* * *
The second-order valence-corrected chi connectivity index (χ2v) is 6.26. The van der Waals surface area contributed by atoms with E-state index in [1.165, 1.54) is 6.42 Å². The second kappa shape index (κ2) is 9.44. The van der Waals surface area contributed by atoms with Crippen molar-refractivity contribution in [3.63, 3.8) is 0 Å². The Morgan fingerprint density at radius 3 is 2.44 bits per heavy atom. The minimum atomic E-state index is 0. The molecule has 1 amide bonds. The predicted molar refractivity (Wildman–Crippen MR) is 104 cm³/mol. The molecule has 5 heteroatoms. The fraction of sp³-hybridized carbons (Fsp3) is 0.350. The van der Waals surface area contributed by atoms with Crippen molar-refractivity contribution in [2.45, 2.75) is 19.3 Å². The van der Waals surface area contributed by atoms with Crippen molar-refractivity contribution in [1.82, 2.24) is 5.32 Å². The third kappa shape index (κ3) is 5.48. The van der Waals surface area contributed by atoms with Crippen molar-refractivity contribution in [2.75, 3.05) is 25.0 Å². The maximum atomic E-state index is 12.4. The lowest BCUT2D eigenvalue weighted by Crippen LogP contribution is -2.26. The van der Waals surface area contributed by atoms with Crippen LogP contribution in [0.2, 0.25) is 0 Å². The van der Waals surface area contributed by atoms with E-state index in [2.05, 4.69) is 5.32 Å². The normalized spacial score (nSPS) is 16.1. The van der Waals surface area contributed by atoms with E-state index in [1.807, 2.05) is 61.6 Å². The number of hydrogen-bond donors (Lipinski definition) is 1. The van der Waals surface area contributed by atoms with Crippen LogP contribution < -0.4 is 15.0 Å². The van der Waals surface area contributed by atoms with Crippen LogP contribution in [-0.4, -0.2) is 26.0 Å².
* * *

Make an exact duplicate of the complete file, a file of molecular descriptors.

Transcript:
The second-order valence-corrected chi connectivity index (χ2v) is 6.26. The van der Waals surface area contributed by atoms with E-state index in [1.165, 1.54) is 6.42 Å². The second kappa shape index (κ2) is 9.44. The van der Waals surface area contributed by atoms with Crippen molar-refractivity contribution in [3.63, 3.8) is 0 Å². The Morgan fingerprint density at radius 3 is 2.44 bits per heavy atom. The minimum atomic E-state index is 0. The molecule has 1 amide bonds. The predicted molar refractivity (Wildman–Crippen MR) is 104 cm³/mol. The molecule has 5 heteroatoms. The fraction of sp³-hybridized carbons (Fsp3) is 0.350. The van der Waals surface area contributed by atoms with Crippen molar-refractivity contribution in [2.45, 2.75) is 19.3 Å². The van der Waals surface area contributed by atoms with Crippen molar-refractivity contribution in [1.82, 2.24) is 5.32 Å². The third kappa shape index (κ3) is 5.48. The van der Waals surface area contributed by atoms with Crippen molar-refractivity contribution in [2.75, 3.05) is 25.0 Å². The maximum atomic E-state index is 12.4. The lowest BCUT2D eigenvalue weighted by Crippen LogP contribution is -2.26. The van der Waals surface area contributed by atoms with Crippen LogP contribution in [0.2, 0.25) is 0 Å². The van der Waals surface area contributed by atoms with E-state index in [2.05, 4.69) is 5.32 Å². The normalized spacial score (nSPS) is 16.1. The van der Waals surface area contributed by atoms with E-state index in [1.807, 2.05) is 61.6 Å². The number of hydrogen-bond donors (Lipinski definition) is 1. The van der Waals surface area contributed by atoms with Crippen LogP contribution < -0.4 is 15.0 Å². The van der Waals surface area contributed by atoms with Crippen LogP contribution in [-0.4, -0.2) is 26.0 Å².